Picture: 123RF/EVGENI BISHTOK
Picture: 123RF/EVGENI BISHTOK

A decade of state capture, a period in which systemic corruption flourished both inside and outside state institutions, has damaged SA. Credible action to deal decisively with corruption and associated institutional weakness is paramount to revitalising the country’s troubled economy.

The impact of reputational harm, investor uncertainty and the absence of opportunities during the “lost decade” have hit SA hard. Economic growth is limping along at a rate insufficient to create sustainable jobs. As a result, inequality is on the rise and fiscal instability is now a real concern.

Having increased too rapidly in recent years, civil servant pay cheques and interest on government debt have reached unsustainable levels.

Furthermore, structural impediments, including stifling red tape and a highly bureaucratic environment, are making it increasingly difficult for the economy to achieve growth, with entrepreneurs and small businesses bearing the brunt.

As a nation competing for global capital, the establishment of a secure investment arena must be top of mind. Investors need to be convinced that SA offers them the ability to do business without having to encounter the debilitating impact of corruption, that policy certainty is taken seriously, and that laws such as those mandating broad-based BEE (B-BBEE), will not change midstride their investment.

Once the building blocks of a rejuvenated economy have been laid, society will need to focus on populating the economy with an educated, skilled, and efficient workforce

The country must also be able to provide investors with secure and efficient public services, such as electricity, water and transport infrastructure. These are provided by state-owned enterprises (SOEs) and municipalities, many of which are in serious trouble.

Evidence emerging from the Zondo state-capture inquiry highlights how exposed SOEs are to infiltration and repurposing by corrupt elements. After years of mismanagement, many SOEs are now dysfunctional and teetering on the brink of collapse. Much of this can be laid at the door of weak institutions and parliament acting merely as a rubber stamp for what comes down from the executive.

Had certain checks and balances been in place, many problems related to state capture could have been avoided.

The clear and concise message emanating from dialogue between the Inclusive Society Institute and the financial sector is that the rot must stop. To get back on track, SA needs to rein in corruption by expediting the conclusion of fraud and corruption cases, thus placing a handbrake on the abuse of the system.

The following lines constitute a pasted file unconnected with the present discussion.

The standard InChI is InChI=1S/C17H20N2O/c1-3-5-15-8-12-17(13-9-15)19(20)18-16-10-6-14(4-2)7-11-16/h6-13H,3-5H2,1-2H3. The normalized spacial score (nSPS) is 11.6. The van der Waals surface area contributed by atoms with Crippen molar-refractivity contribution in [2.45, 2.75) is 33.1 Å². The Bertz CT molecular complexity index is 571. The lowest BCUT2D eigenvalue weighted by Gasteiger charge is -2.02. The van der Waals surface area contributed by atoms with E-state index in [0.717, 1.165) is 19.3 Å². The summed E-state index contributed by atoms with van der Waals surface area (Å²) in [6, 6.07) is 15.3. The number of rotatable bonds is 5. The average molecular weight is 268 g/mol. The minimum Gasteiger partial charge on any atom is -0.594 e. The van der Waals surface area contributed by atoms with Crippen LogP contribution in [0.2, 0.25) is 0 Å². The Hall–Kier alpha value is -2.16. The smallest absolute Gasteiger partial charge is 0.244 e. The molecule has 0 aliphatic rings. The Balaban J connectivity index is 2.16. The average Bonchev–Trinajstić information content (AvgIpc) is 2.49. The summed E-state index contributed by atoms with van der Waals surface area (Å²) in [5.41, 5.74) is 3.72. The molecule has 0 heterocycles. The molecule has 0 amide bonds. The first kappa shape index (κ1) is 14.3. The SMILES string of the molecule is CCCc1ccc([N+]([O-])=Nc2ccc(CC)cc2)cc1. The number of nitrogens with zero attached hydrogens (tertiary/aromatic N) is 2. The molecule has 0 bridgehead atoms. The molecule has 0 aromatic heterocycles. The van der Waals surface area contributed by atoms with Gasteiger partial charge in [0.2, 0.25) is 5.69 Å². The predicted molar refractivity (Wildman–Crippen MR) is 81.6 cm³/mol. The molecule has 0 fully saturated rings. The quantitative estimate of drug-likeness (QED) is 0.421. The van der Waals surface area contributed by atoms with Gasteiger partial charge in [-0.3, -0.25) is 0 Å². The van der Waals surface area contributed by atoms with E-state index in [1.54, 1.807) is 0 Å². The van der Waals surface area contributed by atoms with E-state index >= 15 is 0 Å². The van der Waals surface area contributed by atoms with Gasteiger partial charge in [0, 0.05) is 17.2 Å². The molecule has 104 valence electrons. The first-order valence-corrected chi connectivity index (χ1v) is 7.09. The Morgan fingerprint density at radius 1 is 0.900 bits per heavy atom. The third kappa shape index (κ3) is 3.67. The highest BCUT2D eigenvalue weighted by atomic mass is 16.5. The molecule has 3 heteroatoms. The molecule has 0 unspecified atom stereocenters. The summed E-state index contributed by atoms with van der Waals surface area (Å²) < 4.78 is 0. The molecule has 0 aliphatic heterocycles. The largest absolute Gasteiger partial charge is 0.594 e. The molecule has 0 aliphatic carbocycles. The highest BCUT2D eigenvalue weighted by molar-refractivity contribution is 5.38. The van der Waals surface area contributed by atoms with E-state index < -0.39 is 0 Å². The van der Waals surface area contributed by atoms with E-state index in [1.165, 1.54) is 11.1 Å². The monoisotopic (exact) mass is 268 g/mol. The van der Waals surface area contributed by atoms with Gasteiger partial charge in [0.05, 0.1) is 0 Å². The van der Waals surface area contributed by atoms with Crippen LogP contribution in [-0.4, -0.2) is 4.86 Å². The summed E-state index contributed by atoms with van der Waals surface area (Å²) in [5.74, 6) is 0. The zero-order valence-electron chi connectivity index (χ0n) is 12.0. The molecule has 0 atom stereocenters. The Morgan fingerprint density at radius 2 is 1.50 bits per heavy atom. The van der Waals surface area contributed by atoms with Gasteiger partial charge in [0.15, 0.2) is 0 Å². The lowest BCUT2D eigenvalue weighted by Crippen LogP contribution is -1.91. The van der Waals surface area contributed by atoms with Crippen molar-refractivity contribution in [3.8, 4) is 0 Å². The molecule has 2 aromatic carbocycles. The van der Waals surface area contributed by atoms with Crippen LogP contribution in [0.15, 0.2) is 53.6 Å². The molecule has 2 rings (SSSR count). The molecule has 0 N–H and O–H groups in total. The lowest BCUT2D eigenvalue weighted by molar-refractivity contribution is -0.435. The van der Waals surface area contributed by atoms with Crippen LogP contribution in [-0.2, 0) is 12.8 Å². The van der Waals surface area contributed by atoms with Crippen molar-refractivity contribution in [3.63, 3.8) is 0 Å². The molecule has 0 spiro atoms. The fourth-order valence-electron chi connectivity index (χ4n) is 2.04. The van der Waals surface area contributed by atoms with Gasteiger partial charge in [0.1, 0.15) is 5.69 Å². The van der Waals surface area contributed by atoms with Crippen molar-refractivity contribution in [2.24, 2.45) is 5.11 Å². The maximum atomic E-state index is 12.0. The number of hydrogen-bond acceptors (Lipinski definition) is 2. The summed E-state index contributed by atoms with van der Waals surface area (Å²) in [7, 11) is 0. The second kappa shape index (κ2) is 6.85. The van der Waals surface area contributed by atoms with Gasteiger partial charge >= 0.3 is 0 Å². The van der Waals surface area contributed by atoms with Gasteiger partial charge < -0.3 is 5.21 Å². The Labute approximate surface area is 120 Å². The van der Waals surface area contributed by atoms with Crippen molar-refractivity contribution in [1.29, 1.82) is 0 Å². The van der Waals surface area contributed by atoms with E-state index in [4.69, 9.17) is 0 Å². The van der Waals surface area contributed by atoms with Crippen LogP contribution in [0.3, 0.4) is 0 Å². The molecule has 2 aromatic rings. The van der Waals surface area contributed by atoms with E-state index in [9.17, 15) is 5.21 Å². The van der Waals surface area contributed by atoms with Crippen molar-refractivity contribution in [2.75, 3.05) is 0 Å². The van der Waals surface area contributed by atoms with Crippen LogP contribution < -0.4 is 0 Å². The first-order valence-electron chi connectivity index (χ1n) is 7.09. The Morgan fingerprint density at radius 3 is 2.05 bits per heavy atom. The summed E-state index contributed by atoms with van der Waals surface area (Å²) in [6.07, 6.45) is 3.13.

More investment in the judiciary is required through the hiring of additional judges, while the cost of breaking the law should be higher.

SA also needs to take stock of its SOEs, deciding which to keep and which to set free. Serial loss-making SOEs, unless of strategic importance, can no longer afford to be bankrolled.

One of the most critical SOEs under the spotlight is financially distressed electricity producer Eskom. SA’s ability to produce adequate and consistent power using its parastatal and independent power producers is, arguably, along with the eradication of corruption, the most important factor in the country’s economic revival.

Steering services on a provincial and municipal level, local government capacity requires urgent and radical improvement. Technical and managerial skills mentoring is in short supply. Dipping into the pool of experts who put their names forward to serve on the presidency’s technical advisory panel for infrastructure could be a proactive step in the right direction to strengthen technical capabilities at municipal level.

Reliable services and cost-effective infrastructure are key if the country is to lure investment. Ensuring that special economic zones (SEZs) offer exactly that, while leveraging incentives, will help attract foreign capital. For these designated areas to perform optimally, the government needs to create policy that will allow healthy competition to grow between provinces and SEZs for sought-after investment.

Analysts note that competition has been the kingpin of growth in the world’s most successful economies. So, too, international experience with SEZs dictates that they need to really be special and globally competitive “zones of exception”.

It has also been emphasised that SA needs to get with the times. Digitalisation must be accelerated to better integrate with other economies and pursue global opportunities. Delays in laying the infrastructure and implementing reforms to take advantage of the Fourth Industrial Revolution are holding the country back.

Once the building blocks of a rejuvenated economy have been laid, society will need to focus on populating the economy with an educated, skilled, and efficient workforce. This will require extensive re-engineering of the educational system, from basic education levels to tertiary institutions and blue-collar training. It is essential for SA policymakers to decide on what skills the economy requires in a new and digitally orientated world.

Education and skills development could also be greater beneficiaries of B-BBEE, thereby empowering the SA workforce with skills and ensuring young people have more access to opportunities.

In the face of the doom and gloom that threatens to sap the country’s morale, action must be taken to restore confidence that there are opportunities to rejuvenate the economy. In the absence of fanciful expectations and with all of society putting shoulders to the wheel, it is possible. Hope prevails.

• Swanepoel is CEO of the Inclusive Society Institute.

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